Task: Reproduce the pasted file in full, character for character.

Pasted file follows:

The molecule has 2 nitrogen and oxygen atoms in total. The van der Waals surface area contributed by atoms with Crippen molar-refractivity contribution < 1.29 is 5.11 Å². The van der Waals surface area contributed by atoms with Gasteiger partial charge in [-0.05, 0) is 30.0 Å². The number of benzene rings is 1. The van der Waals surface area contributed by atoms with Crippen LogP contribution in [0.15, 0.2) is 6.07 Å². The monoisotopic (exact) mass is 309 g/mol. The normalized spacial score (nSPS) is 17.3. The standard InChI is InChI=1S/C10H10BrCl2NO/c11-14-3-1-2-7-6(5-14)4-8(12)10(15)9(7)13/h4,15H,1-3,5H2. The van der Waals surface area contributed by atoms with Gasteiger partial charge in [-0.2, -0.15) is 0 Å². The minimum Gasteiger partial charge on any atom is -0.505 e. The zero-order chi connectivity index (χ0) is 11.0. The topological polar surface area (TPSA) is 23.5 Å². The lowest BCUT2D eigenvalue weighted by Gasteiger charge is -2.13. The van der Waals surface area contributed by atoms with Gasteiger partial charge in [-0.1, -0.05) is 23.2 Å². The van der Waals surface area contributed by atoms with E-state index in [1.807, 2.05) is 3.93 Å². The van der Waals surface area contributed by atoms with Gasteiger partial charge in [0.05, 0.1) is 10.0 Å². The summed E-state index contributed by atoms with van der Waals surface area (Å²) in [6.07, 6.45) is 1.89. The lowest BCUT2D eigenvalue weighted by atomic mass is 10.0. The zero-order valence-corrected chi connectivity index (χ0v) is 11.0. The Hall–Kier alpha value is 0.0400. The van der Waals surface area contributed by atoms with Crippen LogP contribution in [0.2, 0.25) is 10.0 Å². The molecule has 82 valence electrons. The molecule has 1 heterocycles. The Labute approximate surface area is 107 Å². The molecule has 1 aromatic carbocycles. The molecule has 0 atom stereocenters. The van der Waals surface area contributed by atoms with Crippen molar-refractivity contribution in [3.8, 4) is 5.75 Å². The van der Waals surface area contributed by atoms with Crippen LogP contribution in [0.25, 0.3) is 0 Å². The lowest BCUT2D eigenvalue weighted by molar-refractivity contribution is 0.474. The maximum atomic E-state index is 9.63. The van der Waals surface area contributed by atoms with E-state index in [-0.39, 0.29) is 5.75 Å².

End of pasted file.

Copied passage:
The molecule has 2 nitrogen and oxygen atoms in total. The van der Waals surface area contributed by atoms with Crippen molar-refractivity contribution < 1.29 is 5.11 Å². The van der Waals surface area contributed by atoms with Gasteiger partial charge in [-0.05, 0) is 30.0 Å². The number of benzene rings is 1. The van der Waals surface area contributed by atoms with Crippen LogP contribution in [0.15, 0.2) is 6.07 Å². The monoisotopic (exact) mass is 309 g/mol. The normalized spacial score (nSPS) is 17.3. The standard InChI is InChI=1S/C10H10BrCl2NO/c11-14-3-1-2-7-6(5-14)4-8(12)10(15)9(7)13/h4,15H,1-3,5H2. The van der Waals surface area contributed by atoms with Gasteiger partial charge in [-0.2, -0.15) is 0 Å². The minimum Gasteiger partial charge on any atom is -0.505 e. The zero-order chi connectivity index (χ0) is 11.0. The topological polar surface area (TPSA) is 23.5 Å². The lowest BCUT2D eigenvalue weighted by Gasteiger charge is -2.13. The van der Waals surface area contributed by atoms with Gasteiger partial charge in [-0.1, -0.05) is 23.2 Å². The van der Waals surface area contributed by atoms with E-state index in [1.807, 2.05) is 3.93 Å². The van der Waals surface area contributed by atoms with Gasteiger partial charge in [0.05, 0.1) is 10.0 Å². The summed E-state index contributed by atoms with van der Waals surface area (Å²) in [6.07, 6.45) is 1.89. The lowest BCUT2D eigenvalue weighted by atomic mass is 10.0. The zero-order valence-corrected chi connectivity index (χ0v) is 11.0. The Hall–Kier alpha value is 0.0400. The van der Waals surface area contributed by atoms with Crippen LogP contribution in [0.2, 0.25) is 10.0 Å². The molecule has 82 valence electrons. The molecule has 1 heterocycles. The Labute approximate surface area is 107 Å². The molecule has 1 aromatic carbocycles. The molecule has 0 atom stereocenters. The van der Waals surface area contributed by atoms with Crippen molar-refractivity contribution in [3.8, 4) is 5.75 Å². The van der Waals surface area contributed by atoms with Crippen LogP contribution in [0.25, 0.3) is 0 Å². The lowest BCUT2D eigenvalue weighted by molar-refractivity contribution is 0.474. The maximum atomic E-state index is 9.63. The van der Waals surface area contributed by atoms with E-state index in [-0.39, 0.29) is 5.75 Å².